With the decision of the British Columbia Supreme Court in Parmar v Tribe Management Inc., 2022 BCSC 1675 ("Parmar"), Canada has its first judicial decision considering whether placing a non-union employee on unpaid leave of absence for failing to comply with a mandatory vaccination policy constitutes a constructive dismissal.

The Background

The plaintiff, Deepk Parmar, was employed by Gateway Property Management as its Controller -Client Accounting when it was acquired by Tribe Management Inc. ("Tribe") in the summer of 2021 during the COVID-19 pandemic.

Around the time of the acquisition, Tribe was exploring the possibility of a mandatory vaccination policy ("MVP") for its employees even though approximately 90% of its employees could work remotely. While Ms. Parmar had been able to work remotely some of the time, she had never been entirely remote. Initially, it asked its employees to disclose their vaccination status, found that 84% were vaccinated, and concluded that the number of unvaccinated was unacceptably high given the risks of COVID-19 as presented or directed by the public health authorities and governments at that time. While Tribe could have implemented an MVP that only applied to its property management employees, this was seen as unworkable due to the integration of those employees with the administrative employees.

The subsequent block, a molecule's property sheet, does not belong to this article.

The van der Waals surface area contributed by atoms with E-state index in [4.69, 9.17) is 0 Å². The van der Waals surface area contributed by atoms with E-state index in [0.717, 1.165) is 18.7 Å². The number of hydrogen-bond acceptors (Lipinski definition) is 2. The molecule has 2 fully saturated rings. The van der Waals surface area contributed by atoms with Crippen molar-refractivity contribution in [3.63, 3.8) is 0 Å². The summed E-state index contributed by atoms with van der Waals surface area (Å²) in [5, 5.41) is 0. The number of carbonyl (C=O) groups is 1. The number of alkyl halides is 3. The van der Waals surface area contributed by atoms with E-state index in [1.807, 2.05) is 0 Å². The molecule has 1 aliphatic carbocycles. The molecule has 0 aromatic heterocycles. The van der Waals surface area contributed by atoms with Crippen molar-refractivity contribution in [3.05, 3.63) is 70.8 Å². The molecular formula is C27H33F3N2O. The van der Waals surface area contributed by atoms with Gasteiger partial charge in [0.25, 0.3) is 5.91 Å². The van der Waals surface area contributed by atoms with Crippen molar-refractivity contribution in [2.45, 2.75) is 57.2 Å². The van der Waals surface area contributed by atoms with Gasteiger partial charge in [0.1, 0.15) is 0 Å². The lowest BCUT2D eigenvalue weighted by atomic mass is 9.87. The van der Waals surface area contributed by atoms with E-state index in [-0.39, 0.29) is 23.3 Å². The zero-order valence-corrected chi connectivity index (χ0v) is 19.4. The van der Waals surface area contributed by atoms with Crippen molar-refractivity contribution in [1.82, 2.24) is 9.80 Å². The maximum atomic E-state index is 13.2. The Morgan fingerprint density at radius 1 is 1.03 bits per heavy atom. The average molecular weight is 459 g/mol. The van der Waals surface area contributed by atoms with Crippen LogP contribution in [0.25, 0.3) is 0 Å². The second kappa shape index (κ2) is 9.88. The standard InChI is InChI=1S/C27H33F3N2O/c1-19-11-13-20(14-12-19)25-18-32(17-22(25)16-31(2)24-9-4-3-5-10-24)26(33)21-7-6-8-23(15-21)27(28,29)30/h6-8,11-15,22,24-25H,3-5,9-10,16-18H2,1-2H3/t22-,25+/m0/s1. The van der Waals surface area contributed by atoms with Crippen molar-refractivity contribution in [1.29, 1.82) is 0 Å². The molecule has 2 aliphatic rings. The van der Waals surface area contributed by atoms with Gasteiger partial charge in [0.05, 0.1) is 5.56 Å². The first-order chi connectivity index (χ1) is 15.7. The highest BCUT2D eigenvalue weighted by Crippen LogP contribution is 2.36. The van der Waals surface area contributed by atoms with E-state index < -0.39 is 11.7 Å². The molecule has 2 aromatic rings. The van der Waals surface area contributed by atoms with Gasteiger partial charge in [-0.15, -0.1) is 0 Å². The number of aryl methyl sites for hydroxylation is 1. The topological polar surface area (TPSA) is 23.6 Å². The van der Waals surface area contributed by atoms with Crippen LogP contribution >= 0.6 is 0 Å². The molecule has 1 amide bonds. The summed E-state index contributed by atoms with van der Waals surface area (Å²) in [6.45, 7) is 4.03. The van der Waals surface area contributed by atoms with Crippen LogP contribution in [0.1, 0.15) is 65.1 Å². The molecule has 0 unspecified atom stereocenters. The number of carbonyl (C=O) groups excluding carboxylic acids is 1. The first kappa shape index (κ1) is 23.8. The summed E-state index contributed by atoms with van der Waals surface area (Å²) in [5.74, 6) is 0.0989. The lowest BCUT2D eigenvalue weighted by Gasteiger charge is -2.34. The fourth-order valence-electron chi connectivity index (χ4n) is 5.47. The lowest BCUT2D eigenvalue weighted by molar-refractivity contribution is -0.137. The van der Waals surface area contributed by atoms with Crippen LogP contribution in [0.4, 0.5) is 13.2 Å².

Ultimately, on October 5, 2021, Tribe introduced its MVP (which contemplated exemptions for religious and medical grounds), requiring all its employees to be fully vaccinated by November 24, 2021, and all but Ms. Parmar and one other employee complied.

Ms. Parmar's refusal to get vaccinated was not due to religious or medical grounds but rather due to her concerns that "the vaccines had been prepared and distributed hastily", and that there was "limited data about their long-term efficacy and potential negative health implications". She also claimed that she had observed several family members and an acquaintance experience health complications after getting the vaccine. As an alternative to the MVP, Ms. Parmar proposed that she work from home, with strictly controlled in-person office visits to sign cheques, that she would follow all other safety protocols and would submit to rapid testing when she had to go into the office. Tribe rejected these proposals and Ms. Parmar was placed on an unpaid leave of absence.

The Decision

Although Ms. Parmar's leave was initially set for a period of three months, the MVP stated that it would be subject to ongoing review and subsequently it was made indefinite, subject to a change in either the MVP or Ms. Parmar's vaccination status. On January 26, 2022, one day after being informed that her leave was being extended indefinitely, Ms. Parmar advised Tribe that she was resigning, taking the position that she had been constructively dismissed and therefore entitled to pay in lieu of notice. Tribe did not agree, Ms. Parmar immediately commenced legal proceedings, and the matter was heard by the Court in July 2022.

The Court concluded that Ms. Parmar had not been constructively dismissed when she was placed on an unpaid leave for failing to comply with the MVP. The Court noted that her employment agreement with Tribe required her to comply with all policies of Tribe, as amended from time to time by Tribe in its discretion (subject to the implied qualification that such policies were reasonable and lawful), and that Ms. Parmar's refusal to comply with the MVP was a repudiation of that agreement. Rather than accepting this repudiation, Tribe chose to put Ms. Parmar on an unpaid leave of absence until either the MVP or her vaccination status changed.